Use your internal communications system to ensure that every internal candidate who applied is kept updated on your hiring process. And if there’s no news, still send an update at least once a week. Candidates want to know:
Finally, all candidates (internal and external) must be alerted immediately after a position is closed. All too often, employers will move forward with onboarding their top pick without informing anyone else that the search is over. This can leave five to twenty professionals waiting by the phone when there is nothing to wait for.
Make sure to be courteous. If you have chosen a final candidate, you should announce this to all other candidates so that they can stop waiting and don’t have to find out by hearing about the new hire who ‘beat’ them through the grapevine. The best way to do this is with a two-prong approach.
First, you should send a personal message to each applicant with a heartfelt thanks for their interest and application. For internal hires, it’s actually better to offer honest feedback promptly. If they were a great candidate who just wasn’t quite the top pick, tell them, and encourage them to apply for positions in the future. It’s also okay, internally, to be honest, if someone is the second-choice and may be asked to step back to the plate if the top pick doesn’t work out for some reason.
If there were good reasons that an internal applicant wasn’t selected, offer a few friendly pointers how to work on their professional development before applying for the next open position. This creates a culture of supportive professional development and encourages internal applicants to keep looking for internal opportunities.
Second, announce the entire company. It’s best to do it in this order so that everyone with an emotional stake in the decision is already braced. Update your job posting message board, write a new blog post, and/or share a company-wide memo. Announce that the role was filled and who filled it. If the hire was ultimately external, encourage the team to make them feel welcome. If an internal hire was chosen, encourage congratulations from their colleagues instead.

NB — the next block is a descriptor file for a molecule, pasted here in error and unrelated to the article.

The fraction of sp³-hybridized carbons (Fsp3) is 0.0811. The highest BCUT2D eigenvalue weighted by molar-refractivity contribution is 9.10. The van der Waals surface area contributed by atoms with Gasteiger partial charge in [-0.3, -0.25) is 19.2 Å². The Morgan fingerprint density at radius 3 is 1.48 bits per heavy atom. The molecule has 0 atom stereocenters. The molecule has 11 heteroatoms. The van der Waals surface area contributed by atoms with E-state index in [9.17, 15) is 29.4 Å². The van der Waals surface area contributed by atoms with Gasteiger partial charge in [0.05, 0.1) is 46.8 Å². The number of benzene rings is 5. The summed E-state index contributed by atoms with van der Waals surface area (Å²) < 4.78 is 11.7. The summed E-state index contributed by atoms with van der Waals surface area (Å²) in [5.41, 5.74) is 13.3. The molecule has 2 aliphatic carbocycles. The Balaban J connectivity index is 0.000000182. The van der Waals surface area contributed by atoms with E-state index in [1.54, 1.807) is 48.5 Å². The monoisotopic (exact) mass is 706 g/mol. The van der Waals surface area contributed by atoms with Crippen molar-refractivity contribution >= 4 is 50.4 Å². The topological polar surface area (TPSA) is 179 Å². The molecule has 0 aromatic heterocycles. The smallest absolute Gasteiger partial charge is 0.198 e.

The steps above are essential for ensuring an internal hiring campaign runs smoothly. One tool ideal for supporting internal hiring and employee communications is a company intranet. Internal hiring is a careful process, and keeping your employees happy during the process even if they are not selected is vital to continued peace and productivity. The last thing you want to do is upset your best talent and rising stars because of a simple communication breakdown. Using a company intranet and the above internal communication techniques will significantly improve the hiring experience for current employees seeking internal professional development.
If you want to build a strong company culture and encourage your staff to look forward to internal hiring opportunities, communication is your number one tool. For more insights on optimizing internal hiring and communication through an Intranet, Request a Demo today!